Tuesday, February 4, 2014

Basics of food-wine pairing

What a great article about food-wine pairing. Summarizing:

1. Most meat and dairy contains fat. There are three ways to choose wine to "marry" well with the fat:
a. A wine with higher acid, which balances the fat;
b. A with higher tannin (from oak aging, or from time on the stems and seeds) cuts the fat in the mouth; and
c. A wine with higher alcohol matches the heaviness of the fatty food.

I might add that wine also cuts the fat chemically--just sautee some fatty meat and remove it, leaving some fat and fatty bits in the pan, and then add wine and scrape--the wine breaks up the fat. This is simplistic, but in my mind I visualize the wine's breaking up the fat before it can be deposited in my arteries ;)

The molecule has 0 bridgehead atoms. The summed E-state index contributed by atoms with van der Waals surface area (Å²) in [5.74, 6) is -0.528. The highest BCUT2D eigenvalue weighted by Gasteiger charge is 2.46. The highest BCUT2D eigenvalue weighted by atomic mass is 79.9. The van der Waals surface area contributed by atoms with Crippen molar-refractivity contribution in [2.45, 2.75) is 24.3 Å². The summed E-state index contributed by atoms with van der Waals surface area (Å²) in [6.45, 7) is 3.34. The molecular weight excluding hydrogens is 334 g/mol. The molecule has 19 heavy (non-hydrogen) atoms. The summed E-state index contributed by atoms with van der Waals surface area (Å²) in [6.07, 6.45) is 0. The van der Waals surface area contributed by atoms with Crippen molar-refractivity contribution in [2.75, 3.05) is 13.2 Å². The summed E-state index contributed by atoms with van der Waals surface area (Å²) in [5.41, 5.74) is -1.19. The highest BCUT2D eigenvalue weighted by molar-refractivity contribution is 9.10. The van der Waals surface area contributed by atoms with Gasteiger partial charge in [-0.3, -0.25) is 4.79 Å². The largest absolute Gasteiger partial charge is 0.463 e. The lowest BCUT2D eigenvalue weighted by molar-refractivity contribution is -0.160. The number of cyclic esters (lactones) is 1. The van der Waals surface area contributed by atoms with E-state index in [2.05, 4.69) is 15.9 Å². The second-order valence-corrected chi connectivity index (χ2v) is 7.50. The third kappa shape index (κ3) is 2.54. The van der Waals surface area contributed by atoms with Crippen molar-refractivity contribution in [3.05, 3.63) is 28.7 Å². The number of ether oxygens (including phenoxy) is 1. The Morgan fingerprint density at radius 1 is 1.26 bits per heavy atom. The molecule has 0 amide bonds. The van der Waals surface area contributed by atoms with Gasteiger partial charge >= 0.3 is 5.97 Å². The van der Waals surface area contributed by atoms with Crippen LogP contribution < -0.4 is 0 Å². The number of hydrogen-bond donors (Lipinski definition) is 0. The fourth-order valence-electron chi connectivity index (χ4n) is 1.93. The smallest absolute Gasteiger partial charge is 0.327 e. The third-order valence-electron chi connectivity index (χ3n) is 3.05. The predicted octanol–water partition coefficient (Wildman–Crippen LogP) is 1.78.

2. With an acidic dish, make sure the wine has more acid than the food. This can mean reducing the amount of vinegar in a salad, or looking for higher-acid wines. In a white wine, about 0.70% Titrable Acid (TA) is a good target level to consider; in a red, it's often closer to 0.60%. If acid gets much higher than those target levels, then most wines will need some residual sugar (RS) to balance the high acid. But bear in mind that copious fruit in a wine can fool the tongue into thinking a wine is sweet when it's really dry.

3. Salty foods call for sweet or sparkling wines. 

4. Desserts need wines which are sweeter than the dessert.



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